Barrick Gold Corporation has its sights on production from a new US$7 billion copper-gold venture in Pakistan by 2028 after a favourable Supreme Court ruling and law reform enabling reconstitution of the Reko Diq project.
Described by the gold major as one of the world’s largest undeveloped copper-gold porphyry deposits, Reko Diq is now 50% owned by Barrick, 25% by Pakistan state-owned enterprises, and 25% by Balochistan province.
A 2010 feasibility study put Reko Diq’s measured and indicated resources at 3 billion tonnes grading 0.48% copper and 0.26 grams per tonne gold, and inferred at 2.9 billion tonnes at 0.35% copper and 0.18gpt gold.
“We are currently updating the project’s 2010 feasibility and 2011 feasibility expansion studies,” said Barrick CEO Mark Bristow.
“This should be completed by 2024, with 2028 targeted for first production.
“With its unique combination of large scale, low strip and good grade, Reko Diq is expected to have a life of at least 40 years. We envisage a truck-and-shovel open pit operation with processing facilities producing a high-quality copper-gold concentrate.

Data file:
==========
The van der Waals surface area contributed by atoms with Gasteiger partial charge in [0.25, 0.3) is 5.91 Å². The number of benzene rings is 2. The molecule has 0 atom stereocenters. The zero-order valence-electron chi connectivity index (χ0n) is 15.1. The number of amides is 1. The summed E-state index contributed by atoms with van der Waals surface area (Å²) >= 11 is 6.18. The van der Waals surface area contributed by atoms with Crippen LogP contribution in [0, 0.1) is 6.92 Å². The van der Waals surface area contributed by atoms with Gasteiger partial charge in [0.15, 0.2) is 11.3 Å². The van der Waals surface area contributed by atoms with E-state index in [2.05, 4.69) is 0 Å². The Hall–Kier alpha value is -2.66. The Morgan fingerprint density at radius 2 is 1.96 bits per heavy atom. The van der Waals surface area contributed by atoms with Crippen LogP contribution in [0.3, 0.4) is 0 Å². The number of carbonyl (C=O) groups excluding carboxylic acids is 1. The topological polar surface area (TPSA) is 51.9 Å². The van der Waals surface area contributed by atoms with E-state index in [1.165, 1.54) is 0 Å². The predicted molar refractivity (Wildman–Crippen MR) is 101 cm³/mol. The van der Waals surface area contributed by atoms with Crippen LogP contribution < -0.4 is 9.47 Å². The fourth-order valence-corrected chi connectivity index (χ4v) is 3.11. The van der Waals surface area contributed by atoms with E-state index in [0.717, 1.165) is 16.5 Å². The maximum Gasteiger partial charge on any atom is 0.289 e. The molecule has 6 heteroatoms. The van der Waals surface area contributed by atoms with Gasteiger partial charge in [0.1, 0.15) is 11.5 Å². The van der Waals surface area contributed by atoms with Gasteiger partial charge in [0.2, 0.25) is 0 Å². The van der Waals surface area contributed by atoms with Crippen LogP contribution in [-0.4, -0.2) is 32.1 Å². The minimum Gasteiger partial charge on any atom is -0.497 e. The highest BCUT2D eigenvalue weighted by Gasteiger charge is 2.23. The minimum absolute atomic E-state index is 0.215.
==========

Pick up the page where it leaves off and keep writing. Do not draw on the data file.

“We expect it to be constructed in two phases with a combined process capacity of 80 million tonnes per annum.
“We’re making sure that Balochistan and its people will see these benefits quickly.
“Starting early next year, Barrick will implement a range of social development programs prioritising the improvement of healthcare, education, vocational training, food security and the provision of potable water. Our investment in these is expected to amount to around $70 million over the feasibility and construction period. In addition, Reko Diq will advance royalties to the government of Balochistan of up to $50 million until commercial production starts.”
Construction work on the project is expected to provide employment for up to 7500 people, while the operating mine would need 4000 workers.